Posted by: jk at November 28, 2011 12:04 PM
But jk thinks:

...and drinkin' a Coke®...

Posted by: jk at November 28, 2011 1:05 PM
But Lisa M thinks:

Clearly the link I shared above would have been more appropriate here. Still makes me laugh, two years later.

Posted by: Lisa M at November 28, 2011 7:31 PM

Quote of the Day

In the course of a typical day I usually receive at least a couple of emails from readers lamenting that America is now the Titanic. This is grossly unfair to the Titanic, a state-of-the-art ship whose problem was that it only had lifeboat space for about half its passengers. By contrast, the SS Spendaholic is a rusting hulk encrusted with barnacles, there are no lifeboats, and the ship's officers are locked in a debate about whether to use a thimble or an eggcup. -- Mark Steyn
Posted by John Kranz at 11:10 AM | What do you think? [0]

November 26, 2011

The Palin Card

Lest we forget, has yet to be played in the 2012 nomination contest (derisively called "the ongoing Gong Show courtesy of the GOP dunceworks" by a commenter at JK's Huntsman Rising! link.) While the race has proven to be a combination of the Romney establishment candidacy and a game of musical chairs between the "anti-Romney's, an endorsement by the ex-governor from the AK time zone is a development that still promises a tectonic effect on the race. And RCP's Scott Conroy says, Gingrich May Have Inside Track on Palin's Endorsement.Gingrich May Have Inside Track on Palin's Endorsement

Palin and her advisers have in recent weeks discussed when her endorsement might have the greatest impact on the race, but the timing remains undetermined.

But Palin would likely have the biggest influence if she were to back a candidate before the Iowa caucuses. Her still considerable clout with the evangelical and Tea Party-leaning wings of the party could have a particularly significant impact in Iowa and in the first-in-the-South primary in South Carolina.

Aides emphasized that while Gingrich currently appears to be the front-runner for Palin’s endorsement, her thinking could change.

Sing it, Sarah!

2012 Posted by JohnGalt at 1:14 PM | What do you think? [0]

Your DEA at Work

The enforcement-heavy segment of ThreeSources can be proud today.

Here's a Mercury News profile of Bob Wallace, an 88-year-old chemist who started a very successful cottage business selling iodine crystals under the "Polar Pure" brand new, used by hikers and disaster relief workers for water purification. Wallace has been put out of business by the Drug Enforcement Agency, who say they once busted a meth lab that was using Wallace's iodine in their process.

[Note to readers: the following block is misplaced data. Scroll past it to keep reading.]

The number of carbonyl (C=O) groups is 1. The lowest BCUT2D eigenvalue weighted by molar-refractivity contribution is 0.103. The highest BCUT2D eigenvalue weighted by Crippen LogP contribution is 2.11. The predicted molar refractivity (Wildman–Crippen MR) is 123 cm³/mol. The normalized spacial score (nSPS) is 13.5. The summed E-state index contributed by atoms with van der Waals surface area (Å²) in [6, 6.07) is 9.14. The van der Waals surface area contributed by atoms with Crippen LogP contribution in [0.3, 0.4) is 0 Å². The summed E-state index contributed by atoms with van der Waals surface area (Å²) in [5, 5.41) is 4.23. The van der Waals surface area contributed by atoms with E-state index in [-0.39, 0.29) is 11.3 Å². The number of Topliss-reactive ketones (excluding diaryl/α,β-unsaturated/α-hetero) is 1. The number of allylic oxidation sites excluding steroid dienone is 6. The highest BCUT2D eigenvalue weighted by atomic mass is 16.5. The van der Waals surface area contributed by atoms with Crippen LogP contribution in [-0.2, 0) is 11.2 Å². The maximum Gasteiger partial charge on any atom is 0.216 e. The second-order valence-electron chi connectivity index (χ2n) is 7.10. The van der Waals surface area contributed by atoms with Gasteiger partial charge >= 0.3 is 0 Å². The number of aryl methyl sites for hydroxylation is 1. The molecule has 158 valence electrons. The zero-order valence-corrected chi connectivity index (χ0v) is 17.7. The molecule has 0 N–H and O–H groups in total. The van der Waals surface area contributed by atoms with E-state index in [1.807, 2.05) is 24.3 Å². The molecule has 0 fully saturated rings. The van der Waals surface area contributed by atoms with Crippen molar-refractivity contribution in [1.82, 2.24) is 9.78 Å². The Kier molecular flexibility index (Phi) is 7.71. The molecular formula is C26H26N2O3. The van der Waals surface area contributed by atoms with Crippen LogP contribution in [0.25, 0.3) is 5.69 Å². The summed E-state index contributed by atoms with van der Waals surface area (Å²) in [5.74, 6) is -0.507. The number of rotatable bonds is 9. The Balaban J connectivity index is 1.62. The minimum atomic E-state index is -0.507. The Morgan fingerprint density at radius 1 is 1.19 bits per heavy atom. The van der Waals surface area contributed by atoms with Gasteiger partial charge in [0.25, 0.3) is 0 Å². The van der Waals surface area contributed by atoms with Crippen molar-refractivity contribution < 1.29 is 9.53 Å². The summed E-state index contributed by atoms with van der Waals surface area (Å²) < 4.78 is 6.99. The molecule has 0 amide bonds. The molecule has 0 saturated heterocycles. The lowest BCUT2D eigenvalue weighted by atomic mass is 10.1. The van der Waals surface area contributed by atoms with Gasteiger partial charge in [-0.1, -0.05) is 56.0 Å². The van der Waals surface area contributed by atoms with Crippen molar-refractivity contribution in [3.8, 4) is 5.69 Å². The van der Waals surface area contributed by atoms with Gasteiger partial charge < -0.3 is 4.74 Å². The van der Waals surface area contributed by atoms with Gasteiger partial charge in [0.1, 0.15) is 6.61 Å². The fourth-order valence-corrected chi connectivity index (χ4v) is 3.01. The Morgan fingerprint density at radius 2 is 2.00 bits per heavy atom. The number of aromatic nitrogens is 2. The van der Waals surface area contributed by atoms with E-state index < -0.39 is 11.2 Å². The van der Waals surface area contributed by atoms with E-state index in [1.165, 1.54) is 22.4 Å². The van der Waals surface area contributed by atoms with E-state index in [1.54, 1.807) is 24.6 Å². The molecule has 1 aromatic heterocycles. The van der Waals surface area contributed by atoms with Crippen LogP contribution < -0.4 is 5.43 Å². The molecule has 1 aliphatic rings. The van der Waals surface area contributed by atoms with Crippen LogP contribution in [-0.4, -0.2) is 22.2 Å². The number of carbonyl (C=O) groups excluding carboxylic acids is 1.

I share this link both to torque the enforcement-heavy segment of ThreeSources and also to share Mr. Wallace's awesome response:
For Wallace to comply, the state Department of Justice fingerprinted the couple and told Wallace he needed to show them such things as a solid security system for his product. Wallace sent a photograph of Buddy sitting on the front porch.

"These guys don't go for my humor," Wallace said. "Cops are the most humorless knotheads on the planet." Even so, Marco Campagna, Wallace's lawyer, promised to strengthen security and make other improvements to allay the government's concerns.

A bigger dog? Hat-tip: Insty

War on Drugs Posted by John Kranz at 11:57 AM | What do you think? [1]
But johngalt thinks:

But, iodine is a gateway drug!

Posted by: johngalt at November 26, 2011 1:37 PM

Find Who Your Friends Are [see update]

The C.F. Martin Guitar Company could not find time for a word of solidarity with Gibson when its competitor was raided by the US Fish SWAT team. When pressed, they suggested that they eschew politics entirely, and it wouldn't be appropriate to comment, yadda yadda...

I guess they have more time on their hands now:

UPDATE: I am a complete dork. "Pepper spray" refers to a shopping incident of which I was unaware and not the OWS. In the words of the Governor of the great state of Texas: "Oops."

Current Events Posted by John Kranz at 11:29 AM | What do you think? [0]

November 25, 2011

Who Says Obama is Powerless?

Now that I've missed the fast-access window to accuse Cain of doing unspecified things in an vague way at an uncertain time to one of my daughters (my best friend recommened the 7 yr. old, but I just didn't move fast enough), I'll move to a more timely topic.

Apparently Sir GolfsALot offered all sorts of impediments, threats and non-starters to the Supercommittee (aside: why is Washington so gifted in assigning unsuited names?). Veto threats? Who told him about that ?!?

Posted by nanobrewer at 4:30 PM | What do you think? [0]

November 24, 2011

Five Novels with Classically Liberal Themes

I give thanks again for our superior and gifted commentariat. If you've missed it, we have been having fun several posts south discussing the writing talents and political orientation of Stephen King.